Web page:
First, the bad news – the Commonwealth Court of Pennsylvania has affirmed the Order of the Pennsylvania Public Utilities Commission approving the Susquehanna-Roseland transmission project:

Commonwealth Court of Pennsylvania – Affirms Pennsylvania’s S-R Order

And now, on to the pressure… The National Park Service is working to do it’s job as steward of our national park land, in this case, the federally declared Wild and Scenic Delaware River and the Delaware Water Gap.


Seems that some don’t think they should be allowed to do that job, and are pressuring them to “hurry up” so the Susquehanna-Roseland transmission line can steamroll on through.  Well, BACK OFF!

Today the pressure on NPS was overt in two venues.  First, U.S. Rep. Charlie Dent (R-PA) amends a bill to push the NPS to complete its environmental review one year ahead of schedule.  Say what?!?!?!


Then in my inbox a sour grapes press release from FERC Commissioner Phillip Moeller whining because the newly adopted rule won’t do what he wants, it won’t address “problems” like NPS doing its proper review of transmission projects:

July 21, 2011 Press Release – Phillip Moeller Whines

Here’s the Susquehanna-Roseland specific part:

“While I offer substantial praise for today’s final rule, the Commission should have taken a different approach to several important issues.  We must recognize that all of the nation’s difficulties in building needed transmission will not be resolved by this rule.  Rather, this rule largely addresses planning for long-distance transmission lines, which is only a subset of the critical issues that are inhibiting needed investment.

This rule cannot address issues like the delays caused by other federal agencies in the siting of important projects, as this Commission lacks the legal authority to require other federal agencies to act.  For example, see the comments of PJM in this proceeding at p. 17, which state that:

[t]he PJM Board approved the Susquehanna-Roseland 500 kV line in 2007.  The Susquehanna-Roseland line was approved by the state regulatory commissions in Pennsylvania and New Jersey for 2012.  The line is currently delayed by the National Parks Service [sic] and is not expected to be in service until 2014 at the earliest.

Ohhhhhhhh, isn’t it too bad.  He’s just one Commissioner, and he’s got to put his dissent out there as an extensive and extended rulemaking proceeding closes… Why is he pushing, why does he care, and why does his care rise to the level that he sends out a dissenting press release?  Lighten up, the National Park Service has a job to do.  As the testimony in the Susquehanna-Roseland proceeding before the New Jersey Board of Public Utilities reflects, we are NOT going to freeze in the dark in an incubator without a job…

And here’s Pre. Charlie Dent’s whine:

Charlie Dent pushes expedited federal review of Susquehanna-Roseland power line proposal

Published: Thursday, July 21, 2011, 4:30 AM
By Tom Rowan Jr. | The Express-Times

U.S. Rep. Charlie Dent is pushing for the National Park Service to complete its review of the controversial Susquehanna-Roseland power line proposal sooner than planned.

And the New Jersey Sierra Club wants Dent, R-Lehigh Valley, to back off.

Dent amended a bill approved July 12 by the House Appropriations Committee to call on the park service to finish its environmental impact statement on the project by 2012 rather than 2013.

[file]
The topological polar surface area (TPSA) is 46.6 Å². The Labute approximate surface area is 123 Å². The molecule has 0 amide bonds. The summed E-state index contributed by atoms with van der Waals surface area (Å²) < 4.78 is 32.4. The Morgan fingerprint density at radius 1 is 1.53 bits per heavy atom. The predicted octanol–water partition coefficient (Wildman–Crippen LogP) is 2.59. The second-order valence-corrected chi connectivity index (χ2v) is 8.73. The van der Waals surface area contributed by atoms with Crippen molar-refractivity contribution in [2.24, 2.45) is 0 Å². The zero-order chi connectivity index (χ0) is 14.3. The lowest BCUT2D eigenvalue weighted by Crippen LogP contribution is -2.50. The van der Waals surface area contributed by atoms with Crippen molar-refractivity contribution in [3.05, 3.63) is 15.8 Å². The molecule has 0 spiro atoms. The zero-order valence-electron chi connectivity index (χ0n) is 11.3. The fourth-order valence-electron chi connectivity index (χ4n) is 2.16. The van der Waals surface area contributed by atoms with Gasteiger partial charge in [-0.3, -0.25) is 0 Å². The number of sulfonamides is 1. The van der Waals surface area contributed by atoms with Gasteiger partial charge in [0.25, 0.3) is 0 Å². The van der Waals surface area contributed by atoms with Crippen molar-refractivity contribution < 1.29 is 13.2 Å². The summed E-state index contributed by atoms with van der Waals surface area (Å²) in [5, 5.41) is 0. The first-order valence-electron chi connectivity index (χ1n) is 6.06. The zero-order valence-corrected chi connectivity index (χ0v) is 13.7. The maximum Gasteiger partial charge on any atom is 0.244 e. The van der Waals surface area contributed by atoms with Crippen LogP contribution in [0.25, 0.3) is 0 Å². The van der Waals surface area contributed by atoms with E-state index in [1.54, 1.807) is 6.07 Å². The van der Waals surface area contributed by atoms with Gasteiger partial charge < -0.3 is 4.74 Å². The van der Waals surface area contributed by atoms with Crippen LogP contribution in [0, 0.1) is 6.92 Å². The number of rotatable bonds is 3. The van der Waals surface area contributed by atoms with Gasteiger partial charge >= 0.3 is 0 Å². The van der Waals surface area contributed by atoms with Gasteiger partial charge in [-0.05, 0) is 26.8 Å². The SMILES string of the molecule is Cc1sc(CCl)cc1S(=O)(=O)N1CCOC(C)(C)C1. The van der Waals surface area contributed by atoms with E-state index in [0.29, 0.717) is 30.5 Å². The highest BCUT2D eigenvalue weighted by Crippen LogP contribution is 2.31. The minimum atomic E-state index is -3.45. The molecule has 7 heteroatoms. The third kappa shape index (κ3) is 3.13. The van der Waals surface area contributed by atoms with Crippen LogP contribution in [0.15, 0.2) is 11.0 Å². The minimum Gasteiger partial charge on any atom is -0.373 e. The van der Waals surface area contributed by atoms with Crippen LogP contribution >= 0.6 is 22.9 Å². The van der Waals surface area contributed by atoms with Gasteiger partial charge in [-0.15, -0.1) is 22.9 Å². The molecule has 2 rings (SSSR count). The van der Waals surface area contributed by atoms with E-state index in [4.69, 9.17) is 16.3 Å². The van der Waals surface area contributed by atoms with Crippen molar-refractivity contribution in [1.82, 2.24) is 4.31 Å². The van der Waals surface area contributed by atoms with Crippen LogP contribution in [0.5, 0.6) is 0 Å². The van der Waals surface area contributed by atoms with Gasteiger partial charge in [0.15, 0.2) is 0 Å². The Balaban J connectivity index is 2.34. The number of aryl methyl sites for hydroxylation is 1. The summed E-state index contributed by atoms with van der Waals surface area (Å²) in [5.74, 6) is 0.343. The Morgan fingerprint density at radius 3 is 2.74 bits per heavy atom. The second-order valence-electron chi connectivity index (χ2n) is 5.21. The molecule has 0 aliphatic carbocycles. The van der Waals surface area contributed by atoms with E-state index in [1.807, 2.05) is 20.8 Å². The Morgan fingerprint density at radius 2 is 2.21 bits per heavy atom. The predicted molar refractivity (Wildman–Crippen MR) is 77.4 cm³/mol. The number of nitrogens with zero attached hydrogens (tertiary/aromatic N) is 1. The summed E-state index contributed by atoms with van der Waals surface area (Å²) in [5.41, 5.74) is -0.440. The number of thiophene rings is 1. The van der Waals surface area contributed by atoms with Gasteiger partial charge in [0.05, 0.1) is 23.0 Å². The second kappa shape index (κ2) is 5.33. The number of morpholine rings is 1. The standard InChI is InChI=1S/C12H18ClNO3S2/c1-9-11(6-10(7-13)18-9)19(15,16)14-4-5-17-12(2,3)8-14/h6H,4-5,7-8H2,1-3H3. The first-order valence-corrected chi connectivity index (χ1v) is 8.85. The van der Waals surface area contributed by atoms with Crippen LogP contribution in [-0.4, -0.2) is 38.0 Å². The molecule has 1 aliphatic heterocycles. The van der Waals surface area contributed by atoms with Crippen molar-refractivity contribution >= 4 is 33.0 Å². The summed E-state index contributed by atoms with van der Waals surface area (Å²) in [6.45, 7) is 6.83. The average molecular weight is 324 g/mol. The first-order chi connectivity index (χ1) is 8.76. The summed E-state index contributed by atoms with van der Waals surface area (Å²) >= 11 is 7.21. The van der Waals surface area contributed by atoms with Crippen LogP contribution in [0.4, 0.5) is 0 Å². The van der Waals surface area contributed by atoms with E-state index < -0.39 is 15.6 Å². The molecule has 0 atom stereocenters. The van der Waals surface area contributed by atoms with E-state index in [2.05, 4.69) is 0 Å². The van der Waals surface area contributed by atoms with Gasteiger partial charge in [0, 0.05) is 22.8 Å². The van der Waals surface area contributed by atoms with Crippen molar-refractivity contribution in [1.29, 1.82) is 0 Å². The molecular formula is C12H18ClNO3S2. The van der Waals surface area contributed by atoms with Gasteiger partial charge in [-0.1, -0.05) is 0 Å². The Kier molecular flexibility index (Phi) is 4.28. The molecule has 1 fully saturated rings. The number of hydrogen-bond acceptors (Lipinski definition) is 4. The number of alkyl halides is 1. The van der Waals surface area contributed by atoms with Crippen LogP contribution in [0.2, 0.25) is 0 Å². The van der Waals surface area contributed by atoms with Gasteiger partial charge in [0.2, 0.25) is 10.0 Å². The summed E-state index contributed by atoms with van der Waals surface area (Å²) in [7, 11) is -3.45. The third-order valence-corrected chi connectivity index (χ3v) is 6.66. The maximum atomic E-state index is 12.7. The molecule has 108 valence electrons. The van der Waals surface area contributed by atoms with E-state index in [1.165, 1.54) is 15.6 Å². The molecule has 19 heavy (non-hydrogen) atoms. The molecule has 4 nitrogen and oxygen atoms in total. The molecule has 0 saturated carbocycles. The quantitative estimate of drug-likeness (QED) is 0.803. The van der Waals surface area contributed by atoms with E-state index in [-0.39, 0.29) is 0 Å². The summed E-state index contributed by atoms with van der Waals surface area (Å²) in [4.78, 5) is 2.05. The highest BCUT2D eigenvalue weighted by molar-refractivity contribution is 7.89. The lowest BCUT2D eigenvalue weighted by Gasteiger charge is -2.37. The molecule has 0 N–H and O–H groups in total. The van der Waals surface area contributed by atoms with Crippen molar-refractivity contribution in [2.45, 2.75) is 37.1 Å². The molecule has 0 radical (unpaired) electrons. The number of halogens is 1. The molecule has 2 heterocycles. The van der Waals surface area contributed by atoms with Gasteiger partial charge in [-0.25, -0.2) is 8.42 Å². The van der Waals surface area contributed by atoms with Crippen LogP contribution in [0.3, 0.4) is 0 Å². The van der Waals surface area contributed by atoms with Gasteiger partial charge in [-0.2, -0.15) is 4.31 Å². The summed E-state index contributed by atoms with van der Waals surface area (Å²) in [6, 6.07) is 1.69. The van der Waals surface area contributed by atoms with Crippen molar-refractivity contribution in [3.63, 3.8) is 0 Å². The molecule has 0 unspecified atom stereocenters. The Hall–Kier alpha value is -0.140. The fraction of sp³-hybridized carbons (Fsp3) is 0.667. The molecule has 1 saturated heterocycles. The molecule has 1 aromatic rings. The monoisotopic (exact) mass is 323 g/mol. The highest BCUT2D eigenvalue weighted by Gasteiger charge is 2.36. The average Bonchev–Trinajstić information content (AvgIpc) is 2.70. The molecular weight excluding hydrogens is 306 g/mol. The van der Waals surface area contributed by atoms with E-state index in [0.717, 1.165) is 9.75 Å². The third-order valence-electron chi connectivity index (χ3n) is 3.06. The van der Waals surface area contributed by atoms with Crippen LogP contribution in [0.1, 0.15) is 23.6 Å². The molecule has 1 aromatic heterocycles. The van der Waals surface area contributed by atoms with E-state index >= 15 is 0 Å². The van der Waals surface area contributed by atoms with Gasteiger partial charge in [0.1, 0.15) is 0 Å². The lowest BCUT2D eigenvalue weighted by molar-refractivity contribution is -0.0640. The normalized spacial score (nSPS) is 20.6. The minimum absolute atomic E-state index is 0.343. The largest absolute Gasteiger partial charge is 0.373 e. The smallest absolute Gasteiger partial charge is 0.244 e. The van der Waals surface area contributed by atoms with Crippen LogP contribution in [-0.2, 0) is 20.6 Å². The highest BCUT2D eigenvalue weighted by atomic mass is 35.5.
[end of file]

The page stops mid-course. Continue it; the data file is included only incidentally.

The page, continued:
“The committee is concerned about delays,” reads Dent’s amendment to the Fiscal Year 2012 Interior and Environment Bill.

The Sierra Club this week issued a release claiming Dent added the amendment in an attempt to “handcuff the park service from doing their job in complete violation of the public trust” and “undercut the National Park Service and push an environmentally destructive and unnecessary project.”

First pitched in 2008, the Susquehanna-Roseland line has been described by the two power companies behind the plan — PPL Electric Utilities Corp. in Pennsylvania and Public Service Electric & Gas in New Jersey — as necessary to bolster the region’s power grid. The 130-mile power line is proposed to link the Berwick, Pa., area to Roseland, Essex County.

The 500-kilovolt line is being evaluated by the park service because the route, as approved by New Jersey and Pennsylvania utility regulators, crosses the Delaware Water Gap National Recreation Area and other federal lands.

“The timely completion of the impact statement is of great importance to the reliability of the regional grid and is critical to the supply of electricity to 58 million consumers in 13 states and Washington, D.C.,” the bill reads.

The National Park Service earlier this year pushed its goal to finish the impact statement back from fall 2012 to January 2013, after the utility companies asked the agency to include another alternative in their review.

“Instead of standing up for our open spaces, Dent is working for PSE&G and PPL,” Jeff Tittel, director of the New Jersey Sierra Club, is quoted as saying in the statement.

Collin Long, spokesman for Dent, responded Tuesday in an e-mail, “The congressman’s amendment does not show favor toward any of the alternatives being considered and respects the integrity of the environmental impact statement.

“It simply requires the National Park Service to follow their own timeline for completion of the review process, which already includes a six-month extension of their original deadline to October 2012.”

The appropriations bill awaits consideration by the full House of Representatives. When considered on the House floor, it will be open for modification through the amendment process.

If it passes through the House, it would be referred to the Senate.